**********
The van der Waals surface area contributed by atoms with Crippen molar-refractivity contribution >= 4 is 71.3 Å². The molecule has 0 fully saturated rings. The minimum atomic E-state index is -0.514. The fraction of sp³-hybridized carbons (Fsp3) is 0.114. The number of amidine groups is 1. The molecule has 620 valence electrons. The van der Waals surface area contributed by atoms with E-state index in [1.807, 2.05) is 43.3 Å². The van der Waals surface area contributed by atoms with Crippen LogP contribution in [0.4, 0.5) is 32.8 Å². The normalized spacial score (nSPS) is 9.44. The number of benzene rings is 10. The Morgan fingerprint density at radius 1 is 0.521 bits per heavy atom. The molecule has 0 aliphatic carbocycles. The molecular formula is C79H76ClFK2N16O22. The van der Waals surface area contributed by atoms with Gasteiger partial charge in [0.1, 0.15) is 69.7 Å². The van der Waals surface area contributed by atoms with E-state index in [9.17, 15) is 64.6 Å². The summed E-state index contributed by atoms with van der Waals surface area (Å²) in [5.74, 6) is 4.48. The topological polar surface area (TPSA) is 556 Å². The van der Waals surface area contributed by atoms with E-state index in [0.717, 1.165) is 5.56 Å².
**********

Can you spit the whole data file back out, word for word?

The van der Waals surface area contributed by atoms with Crippen molar-refractivity contribution >= 4 is 71.3 Å². The molecule has 0 fully saturated rings. The minimum atomic E-state index is -0.514. The fraction of sp³-hybridized carbons (Fsp3) is 0.114. The number of amidine groups is 1. The molecule has 620 valence electrons. The van der Waals surface area contributed by atoms with E-state index in [1.807, 2.05) is 43.3 Å². The van der Waals surface area contributed by atoms with Crippen LogP contribution in [0.4, 0.5) is 32.8 Å². The normalized spacial score (nSPS) is 9.44. The number of benzene rings is 10. The Morgan fingerprint density at radius 1 is 0.521 bits per heavy atom. The molecule has 0 aliphatic carbocycles. The molecular formula is C79H76ClFK2N16O22. The van der Waals surface area contributed by atoms with Gasteiger partial charge in [0.1, 0.15) is 69.7 Å². The van der Waals surface area contributed by atoms with E-state index in [9.17, 15) is 64.6 Å². The summed E-state index contributed by atoms with van der Waals surface area (Å²) in [5.74, 6) is 4.48. The topological polar surface area (TPSA) is 556 Å². The van der Waals surface area contributed by atoms with E-state index in [0.717, 1.165) is 5.56 Å².